We hear this same message from the Lord’s own mouth when He says to His disciples, “Do not be anxious about your life, what you will eat, nor about your body, what you will put on. For life is more than food, and the body more than clothing. Consider the ravens: they neither sow nor reap, they have neither storehouse nor barn, and yet God feeds them…. Consider the lilies, how they grow: they neither toil nor spin, yet I tell you, even Solomon in all his glory was not arrayed like one of these” (Luke 12:22–24).

If we try to take the Lord’s command seriously, and avoid the habit of worrying, we can make a distinct difference in our inner nature. In the Heavenly Doctrines given through Emanuel Swedenborg, the book Secrets of Heaven 8474 describes the type of people who worry about the future: “They are not content with their lot, do not trust in God but in themselves, and have solely worldly and earthly things in view, not heavenly ones. These people are ruled completely by anxiety for the future….”

The passage goes on to describe, on the other hand, the kind of people who trust in the Lord: “Those who trust in the Divine are altogether different…in that they are not anxious, let alone worried, when they give thought to the morrow… They know that for those who trust in the Divine all things are moving toward an everlasting state of happiness….”

Impatience

Whenever worry enters our minds, another emotion tends to tag along with it: impatience. Often we grow impatient by worrying that life won’t turn out the way we think it should. We may unconsciously say to ourselves, “The Lord can’t handle it, so I’m going to worry for Him.”

Consider the following Biblical story, where King Saul becomes impatient with the Lord’s command, and relies on his own judgment instead. The setting is this: the Philistines have accumulated a huge army, and Saul is waiting for Samuel to offer sacrifices so he can go into battle with the Lord as his ally. “[Saul] waited seven days, the time appointed by Samuel. But Samuel did not come to Gilgal, and the people were scattering from him. So Saul said, ‘Bring the burnt offering here to me, and the peace offerings.’” As soon as he had finished offering the burnt offering, behold, Samuel came” (I Samuel 13:8–11). When Samuel shows up, he’s not happy with Saul. He says, “You have done foolishly. You have not kept the command of the Lord your God, with which he commanded you. . . .now your kingdom shall not continue” (I Samuel 13:8–11, 13–14).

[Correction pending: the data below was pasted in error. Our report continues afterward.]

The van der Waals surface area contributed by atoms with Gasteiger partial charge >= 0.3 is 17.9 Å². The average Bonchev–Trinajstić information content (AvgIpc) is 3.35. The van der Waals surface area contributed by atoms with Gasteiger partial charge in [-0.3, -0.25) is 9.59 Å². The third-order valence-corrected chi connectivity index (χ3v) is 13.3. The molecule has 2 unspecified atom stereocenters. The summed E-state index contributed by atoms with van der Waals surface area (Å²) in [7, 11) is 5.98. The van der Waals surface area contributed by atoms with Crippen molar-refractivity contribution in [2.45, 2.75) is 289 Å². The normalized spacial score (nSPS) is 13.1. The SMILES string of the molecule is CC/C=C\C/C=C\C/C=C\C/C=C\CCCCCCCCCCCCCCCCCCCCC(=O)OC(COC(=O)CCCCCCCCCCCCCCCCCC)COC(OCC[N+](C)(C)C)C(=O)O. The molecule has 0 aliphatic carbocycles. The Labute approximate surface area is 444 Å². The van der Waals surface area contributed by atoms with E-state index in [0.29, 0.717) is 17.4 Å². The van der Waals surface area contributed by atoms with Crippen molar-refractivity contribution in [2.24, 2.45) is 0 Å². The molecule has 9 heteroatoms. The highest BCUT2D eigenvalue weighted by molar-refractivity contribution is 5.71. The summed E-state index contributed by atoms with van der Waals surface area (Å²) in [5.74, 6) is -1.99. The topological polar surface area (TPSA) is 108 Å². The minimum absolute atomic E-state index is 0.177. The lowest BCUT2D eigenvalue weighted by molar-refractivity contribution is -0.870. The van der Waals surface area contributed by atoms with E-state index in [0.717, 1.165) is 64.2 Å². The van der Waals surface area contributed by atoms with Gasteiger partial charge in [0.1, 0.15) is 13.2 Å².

Just as Saul—when facing his enemies—worries about the risk of patiently following the Lord’s orders, we tend to feel the same way when we’re under pressure. We worry that if we follow the Lord’s way, it won’t turn out the way we want it to. Because of this impatience, worry, and lack of trust, Saul lost his kingdom. We also may lose out when we become impatient. Specifically, we lose:

Enjoyment of the situation. We think about being somewhere else or being with someone else, so we lose the delight of that moment. Infidelity thrives on this notion. Consider this quote: “A happy marriage is not about finding the right person. It’s about being the right person in the relationship.”

Forward spiritual progress. If we aren’t thinking about the present, we’re either worrying about the past or the future. We get concerned with time, and this skews our perception. We think physical, lower thoughts, and we forget higher matters. Worry can’t change our past or future, but it can ruin the present. When we dwell on the past or future, we lack motivation to make progress now.

Trust in the Lord. We begin to think the Lord isn’t managing the universe very well. Just as Saul lost the kingdom because he trusted his own agenda, when we trust in our own ideas, we make poor decisions. Scholar Christopher Syn wrote, “Anxiety springs from the desire that things should happen as we wish rather than as God wills.” This causes us to lose the kingdom—the happiness—the Lord wants us all to have.